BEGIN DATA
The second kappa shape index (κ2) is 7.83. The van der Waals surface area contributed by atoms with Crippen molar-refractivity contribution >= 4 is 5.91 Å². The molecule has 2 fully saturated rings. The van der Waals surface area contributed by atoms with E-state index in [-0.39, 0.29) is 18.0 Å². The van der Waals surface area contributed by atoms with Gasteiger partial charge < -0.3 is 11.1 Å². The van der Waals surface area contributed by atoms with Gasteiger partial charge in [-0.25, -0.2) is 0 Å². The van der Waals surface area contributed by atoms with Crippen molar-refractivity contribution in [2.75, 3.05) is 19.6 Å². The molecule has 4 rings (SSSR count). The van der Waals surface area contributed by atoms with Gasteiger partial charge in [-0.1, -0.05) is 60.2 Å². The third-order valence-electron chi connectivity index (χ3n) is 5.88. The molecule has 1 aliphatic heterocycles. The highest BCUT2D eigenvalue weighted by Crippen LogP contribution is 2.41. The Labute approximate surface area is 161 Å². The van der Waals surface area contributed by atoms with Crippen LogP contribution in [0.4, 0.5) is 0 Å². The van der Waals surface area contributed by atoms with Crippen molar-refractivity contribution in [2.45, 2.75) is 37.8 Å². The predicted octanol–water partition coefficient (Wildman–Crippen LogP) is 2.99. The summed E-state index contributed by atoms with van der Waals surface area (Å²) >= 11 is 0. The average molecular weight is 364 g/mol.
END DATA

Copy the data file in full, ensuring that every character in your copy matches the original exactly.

The second kappa shape index (κ2) is 7.83. The van der Waals surface area contributed by atoms with Crippen molar-refractivity contribution >= 4 is 5.91 Å². The molecule has 2 fully saturated rings. The van der Waals surface area contributed by atoms with E-state index in [-0.39, 0.29) is 18.0 Å². The van der Waals surface area contributed by atoms with Gasteiger partial charge < -0.3 is 11.1 Å². The van der Waals surface area contributed by atoms with Gasteiger partial charge in [-0.25, -0.2) is 0 Å². The van der Waals surface area contributed by atoms with Crippen molar-refractivity contribution in [2.75, 3.05) is 19.6 Å². The molecule has 4 rings (SSSR count). The van der Waals surface area contributed by atoms with Gasteiger partial charge in [-0.1, -0.05) is 60.2 Å². The third-order valence-electron chi connectivity index (χ3n) is 5.88. The molecule has 1 aliphatic heterocycles. The highest BCUT2D eigenvalue weighted by Crippen LogP contribution is 2.41. The Labute approximate surface area is 161 Å². The van der Waals surface area contributed by atoms with Crippen LogP contribution in [0.4, 0.5) is 0 Å². The van der Waals surface area contributed by atoms with Crippen molar-refractivity contribution in [2.45, 2.75) is 37.8 Å². The predicted octanol–water partition coefficient (Wildman–Crippen LogP) is 2.99. The summed E-state index contributed by atoms with van der Waals surface area (Å²) >= 11 is 0. The average molecular weight is 364 g/mol.